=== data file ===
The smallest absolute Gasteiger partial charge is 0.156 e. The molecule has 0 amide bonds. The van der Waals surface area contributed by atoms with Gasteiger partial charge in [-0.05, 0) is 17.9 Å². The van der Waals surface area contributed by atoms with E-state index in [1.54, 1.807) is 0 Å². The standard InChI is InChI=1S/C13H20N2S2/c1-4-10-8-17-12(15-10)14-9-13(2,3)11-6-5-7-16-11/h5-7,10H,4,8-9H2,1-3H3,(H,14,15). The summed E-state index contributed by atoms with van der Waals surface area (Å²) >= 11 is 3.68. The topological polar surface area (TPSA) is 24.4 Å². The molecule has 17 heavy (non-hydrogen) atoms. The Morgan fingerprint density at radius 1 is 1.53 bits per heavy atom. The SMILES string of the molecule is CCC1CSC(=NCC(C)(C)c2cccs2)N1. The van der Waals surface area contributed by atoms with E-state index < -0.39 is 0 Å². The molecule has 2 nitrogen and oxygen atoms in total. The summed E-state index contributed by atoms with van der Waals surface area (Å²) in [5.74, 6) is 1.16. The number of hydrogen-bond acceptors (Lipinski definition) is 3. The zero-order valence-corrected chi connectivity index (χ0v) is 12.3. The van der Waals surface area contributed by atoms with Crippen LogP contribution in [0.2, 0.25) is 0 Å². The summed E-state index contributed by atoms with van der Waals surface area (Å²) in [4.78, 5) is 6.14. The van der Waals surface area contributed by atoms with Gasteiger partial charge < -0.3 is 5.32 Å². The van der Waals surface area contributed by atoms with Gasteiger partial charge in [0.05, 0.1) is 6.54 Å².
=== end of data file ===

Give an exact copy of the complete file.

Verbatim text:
The smallest absolute Gasteiger partial charge is 0.156 e. The molecule has 0 amide bonds. The van der Waals surface area contributed by atoms with Gasteiger partial charge in [-0.05, 0) is 17.9 Å². The van der Waals surface area contributed by atoms with E-state index in [1.54, 1.807) is 0 Å². The standard InChI is InChI=1S/C13H20N2S2/c1-4-10-8-17-12(15-10)14-9-13(2,3)11-6-5-7-16-11/h5-7,10H,4,8-9H2,1-3H3,(H,14,15). The summed E-state index contributed by atoms with van der Waals surface area (Å²) >= 11 is 3.68. The topological polar surface area (TPSA) is 24.4 Å². The molecule has 17 heavy (non-hydrogen) atoms. The Morgan fingerprint density at radius 1 is 1.53 bits per heavy atom. The SMILES string of the molecule is CCC1CSC(=NCC(C)(C)c2cccs2)N1. The van der Waals surface area contributed by atoms with E-state index < -0.39 is 0 Å². The molecule has 2 nitrogen and oxygen atoms in total. The summed E-state index contributed by atoms with van der Waals surface area (Å²) in [5.74, 6) is 1.16. The number of hydrogen-bond acceptors (Lipinski definition) is 3. The zero-order valence-corrected chi connectivity index (χ0v) is 12.3. The van der Waals surface area contributed by atoms with Crippen LogP contribution in [0.2, 0.25) is 0 Å². The summed E-state index contributed by atoms with van der Waals surface area (Å²) in [4.78, 5) is 6.14. The van der Waals surface area contributed by atoms with Gasteiger partial charge < -0.3 is 5.32 Å². The van der Waals surface area contributed by atoms with Gasteiger partial charge in [0.05, 0.1) is 6.54 Å².